Scale insects tap into plants and feed on plant sap, weakening and even killing plants over time. Cottony Scale insects produce cottony egg masses from which young crawlers emerge. These cottony masses can contains hundreds of eggs each. Cottony Scales include Cottony Camellia Scale (Hollies and verious other plants), Cottony Taxus Scale (Yews), Cottony Maple Scales (Silver Maple, Dogwood and others) and Azalea Bark Scale (Azalea, Andromeda and Rhododendron).
The scales are usually first noticed when the females produce an egg sac which appears to be an elongated ball of cotton. Each cottony mass contains up to 1,500 eggs. After the eggs hatch (usually in June) crawlers emerge and leave the “fluff”. The crawlers walk onto the leaves and twigs and produce large amounts of honeydew, a sugary liquid excreted by many sap-feeding insects. They eventually molt into scales. The male scales emerge as tiny winged gnat-like insects and move around in search of females. After mating, the males die and the female attaches herself to the plant permanently by inserting her mouthparts. In the spring, the female begins to produce copious amounts of honeydew and in May to early June, they begin to produce their ovisacs.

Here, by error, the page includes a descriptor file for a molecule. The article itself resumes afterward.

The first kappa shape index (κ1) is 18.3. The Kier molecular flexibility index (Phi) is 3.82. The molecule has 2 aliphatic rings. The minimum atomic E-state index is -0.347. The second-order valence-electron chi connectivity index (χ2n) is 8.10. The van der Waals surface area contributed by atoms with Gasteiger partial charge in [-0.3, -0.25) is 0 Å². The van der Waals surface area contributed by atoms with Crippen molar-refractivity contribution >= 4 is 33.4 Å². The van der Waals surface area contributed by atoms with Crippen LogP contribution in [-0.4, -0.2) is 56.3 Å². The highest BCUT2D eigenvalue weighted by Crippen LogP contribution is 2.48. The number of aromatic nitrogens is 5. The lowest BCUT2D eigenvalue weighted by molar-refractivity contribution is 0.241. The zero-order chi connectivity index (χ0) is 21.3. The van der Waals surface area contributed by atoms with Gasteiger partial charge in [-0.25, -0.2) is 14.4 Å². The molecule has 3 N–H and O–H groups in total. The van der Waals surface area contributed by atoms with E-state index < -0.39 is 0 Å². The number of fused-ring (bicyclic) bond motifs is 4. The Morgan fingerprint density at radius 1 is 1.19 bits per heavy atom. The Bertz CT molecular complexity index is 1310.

The white egg sacs are what usually attracts attention to the plant. The developing scales can produce large amounts of honeydew. Honeydew is commonly mistaken for “tree sap” dripping on cars, sidewalks and lawn furniture lying under trees. If honeydew is allowed to remain, molds called “sooty fungus” grow on the material, turning the surface a gray-black color. This is a primary indicator of a soft scale problem.
These insects suck nutrients from the trees or shrubs and can weaken and stress the plant. Leaves may appear off-color and drop prematurely.
Timing is critical and should be done during the crawler stage. Preventative dormant oil sprays may be effective when populations are low. Other treatments are necessary with more severe infestations.